Friday, October 15, 2010

Brown Bag It! -- So to Speak

Do you ever wonder where your money goes? Or why your waistline just won’t shrink? The answer to both these questions may be found in your lunch bag. Yes, the one that has been pushed to the back of your highest shelf.

Grabbing a bite on the go responds to our need for variety, and convenience. While there are more healthy choices available, both the healthy and not-so-healthy lunch options are costly – in more ways than one.

Most people say they just don’t have time to prepare a lunch. So, a few suggestions for you:

1. Never underestimate the leftover. If tonight’s dinner will travel well, just pull out an extra food storage container when you’re putting away the extras and voilà, lunch to go. You’re ready for tomorrow, before the evening has drained your energy.

2. It’s not all or nothing. If the thought of creating a complete meal is still too daunting, start with the non-perishable snacks. Put some fruit, a granola bar, a few crackers, in a bag the night before. You won’t have to think twice as you walk out the door in the morning and you’ll be glad to have some healthy supplements throughout the day.

3. Insulated lunch bags. If you haven’t got one, treat yourself. The lunch bag is now a trendy accessory. To be absolutely sure your meal will be safe to eat, throw in an ice pack for added peace of mind.

Bon appétit!

Wednesday, October 13, 2010

Building Time: Multi Task vs Multi Layer

The question of whether multi-tasking works to increase productivity comes up frequently at our house.  What can I say?  I have a teenager.  This age bracket of our species has taken multi-tasking to new heights with ear buds, television, blackberry and homework all going at the same time.

My experience is that multi-tasking does not work well.  I define multi-tasking as participating at one time in two or more activities that each require our attention.  Thus talking on the telephone and typing a report is multi-tasking. Similarly making dinner while helping a school child with home work is multi-tasking; both require your attention in order to be completed.  If your attention is distracted from your task, it is unlikely that you will complete it well.  Your phone mate may perceive you are distracted or merely wait patiently for your attention to return to his/her question, the report may have errors.

Time layering or time deepening is a strategy that does work.  I define time deepening as organizing two or more tasks that do not require our attention to be accomplished simultaneously.  If many layers are being developed, only the top layer can take your attention while the other tasks are accomplished without your input or attention except to get them started.  Home managers have known this strategy for ages: wash the laundry and hang to dry - while drying, mix bread and leave to rise - while drying and rising cut beef/vegetables and set stew to simmer - while drying and simmering, knead bread and set to rise - while drying, simmering and rising, mend clothes.  Project managers differentiate between those tasks that must be accomplished in sequence and therefore are time and order sensitive versus those tasks that can be accomplished at the same time therefore layering tasks.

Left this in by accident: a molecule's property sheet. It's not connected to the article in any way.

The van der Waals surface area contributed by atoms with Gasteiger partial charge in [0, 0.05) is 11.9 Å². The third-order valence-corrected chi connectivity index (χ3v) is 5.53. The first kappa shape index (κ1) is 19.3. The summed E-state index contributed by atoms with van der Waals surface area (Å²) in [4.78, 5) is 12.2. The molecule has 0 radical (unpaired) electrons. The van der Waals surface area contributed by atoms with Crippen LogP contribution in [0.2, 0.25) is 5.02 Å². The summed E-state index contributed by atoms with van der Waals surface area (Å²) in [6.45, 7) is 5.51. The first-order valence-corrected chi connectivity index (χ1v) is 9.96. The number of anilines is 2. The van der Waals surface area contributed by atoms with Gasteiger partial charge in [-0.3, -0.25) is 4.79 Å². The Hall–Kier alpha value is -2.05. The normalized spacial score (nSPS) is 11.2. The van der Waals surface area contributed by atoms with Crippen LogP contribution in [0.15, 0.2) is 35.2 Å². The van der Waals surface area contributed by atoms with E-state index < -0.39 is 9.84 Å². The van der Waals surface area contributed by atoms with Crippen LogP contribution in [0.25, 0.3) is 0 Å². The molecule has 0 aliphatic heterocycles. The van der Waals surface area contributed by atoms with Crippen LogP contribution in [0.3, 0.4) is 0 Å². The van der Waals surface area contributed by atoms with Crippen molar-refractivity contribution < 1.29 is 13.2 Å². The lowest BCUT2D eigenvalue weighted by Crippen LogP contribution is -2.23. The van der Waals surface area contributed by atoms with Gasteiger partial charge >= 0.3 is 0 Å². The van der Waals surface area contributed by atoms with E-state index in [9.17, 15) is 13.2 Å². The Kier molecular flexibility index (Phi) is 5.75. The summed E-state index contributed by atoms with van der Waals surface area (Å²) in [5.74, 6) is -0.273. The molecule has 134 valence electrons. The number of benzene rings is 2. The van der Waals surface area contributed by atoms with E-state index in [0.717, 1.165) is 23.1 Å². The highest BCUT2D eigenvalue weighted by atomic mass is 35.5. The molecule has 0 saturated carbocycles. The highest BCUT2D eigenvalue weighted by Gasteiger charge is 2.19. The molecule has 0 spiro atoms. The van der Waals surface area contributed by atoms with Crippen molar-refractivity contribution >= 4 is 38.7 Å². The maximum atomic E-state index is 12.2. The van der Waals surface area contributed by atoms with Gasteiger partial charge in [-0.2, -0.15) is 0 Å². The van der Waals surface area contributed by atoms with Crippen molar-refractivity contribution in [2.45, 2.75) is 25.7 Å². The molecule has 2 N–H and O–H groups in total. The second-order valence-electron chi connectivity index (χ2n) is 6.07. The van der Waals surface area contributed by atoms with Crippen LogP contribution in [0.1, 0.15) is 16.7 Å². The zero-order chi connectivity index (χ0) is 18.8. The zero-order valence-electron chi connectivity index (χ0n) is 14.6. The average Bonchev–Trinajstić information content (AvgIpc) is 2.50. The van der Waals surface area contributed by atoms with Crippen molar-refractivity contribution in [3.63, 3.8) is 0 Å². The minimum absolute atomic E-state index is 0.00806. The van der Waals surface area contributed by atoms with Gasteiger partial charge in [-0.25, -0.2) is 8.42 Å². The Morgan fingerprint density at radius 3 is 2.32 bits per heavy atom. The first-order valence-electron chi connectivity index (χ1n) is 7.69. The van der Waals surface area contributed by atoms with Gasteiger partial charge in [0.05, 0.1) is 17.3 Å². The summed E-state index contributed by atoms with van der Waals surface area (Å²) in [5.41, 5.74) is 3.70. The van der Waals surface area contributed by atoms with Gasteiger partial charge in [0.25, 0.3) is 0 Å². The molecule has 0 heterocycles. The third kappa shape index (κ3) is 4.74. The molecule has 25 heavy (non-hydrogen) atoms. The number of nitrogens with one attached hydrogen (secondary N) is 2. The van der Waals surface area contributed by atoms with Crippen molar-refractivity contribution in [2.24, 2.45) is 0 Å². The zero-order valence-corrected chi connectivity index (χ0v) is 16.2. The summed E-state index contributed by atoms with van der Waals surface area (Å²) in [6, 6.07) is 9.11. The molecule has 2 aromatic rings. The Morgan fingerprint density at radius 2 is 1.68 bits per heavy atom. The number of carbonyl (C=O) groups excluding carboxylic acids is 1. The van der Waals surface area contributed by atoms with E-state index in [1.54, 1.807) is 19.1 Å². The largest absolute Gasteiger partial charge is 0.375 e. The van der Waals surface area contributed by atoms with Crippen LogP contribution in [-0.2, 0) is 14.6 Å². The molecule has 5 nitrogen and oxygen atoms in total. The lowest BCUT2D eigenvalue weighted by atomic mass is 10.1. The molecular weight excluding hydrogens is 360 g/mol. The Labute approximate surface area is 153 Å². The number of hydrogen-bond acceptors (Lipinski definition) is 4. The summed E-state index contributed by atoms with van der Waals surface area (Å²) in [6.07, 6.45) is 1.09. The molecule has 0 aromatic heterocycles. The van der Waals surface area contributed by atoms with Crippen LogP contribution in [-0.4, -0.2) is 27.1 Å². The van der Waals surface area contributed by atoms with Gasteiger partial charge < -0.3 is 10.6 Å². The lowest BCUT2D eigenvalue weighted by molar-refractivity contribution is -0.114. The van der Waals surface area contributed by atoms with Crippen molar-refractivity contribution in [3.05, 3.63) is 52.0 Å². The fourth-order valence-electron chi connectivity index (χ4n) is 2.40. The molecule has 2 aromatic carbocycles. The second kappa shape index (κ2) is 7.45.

If you work from home you may already layer your time without realizing that you are using this strategy: put on laundry, take out dinner meat to thaw, set coffee to drip, turn sprinkler on lawn - pour coffee, set to work on report.  One hour later you turn over laundry, turn over meat, move sprinkler to back lawn, refill coffee and back to report.

You get the picture.  Try it.  How many layers can you build into your time? 

Friday, October 8, 2010

Happy Turkey Day!

If you’re the lucky family member making a turkey this weekend you must be making a grocery list as well. As you sit to consider everything that will make your gathering a success, take a moment to also consider the aftermath of the holiday feast.

Do you look forward to demonstrating your culinary expertise, night after night preparing turkey pot pie, turkey pizza, turkey à la king – whatever it takes – to free yourself from the bird?

Do you haphazardly shove everything into the fridge and forget about it, until the smell in your fridge makes it impossible to forget?

Or do you cleverly freeze your leftovers, only to toss them out months later when the ice crystals make them unrecognizable?

With a bit of planning, your holiday meal can be enjoyed beyond this weekend, without being a burden.

· Purchase clear storage containers, suitable for fridge or freezer
· Label and date the contents of each container
· Separate large quantities into meal-sized portions before freezing; when it’s time to thaw your food, you only pull out the quantity you need – instead of chipping away at a frozen block
· Give some away: after six weeks living on a university campus, your big kids are jonesing for some home cooking; send them back to school with a care package of some of their favourite holiday treats.

Whatever you plan to do this weekend, have a Happy Thanksgiving.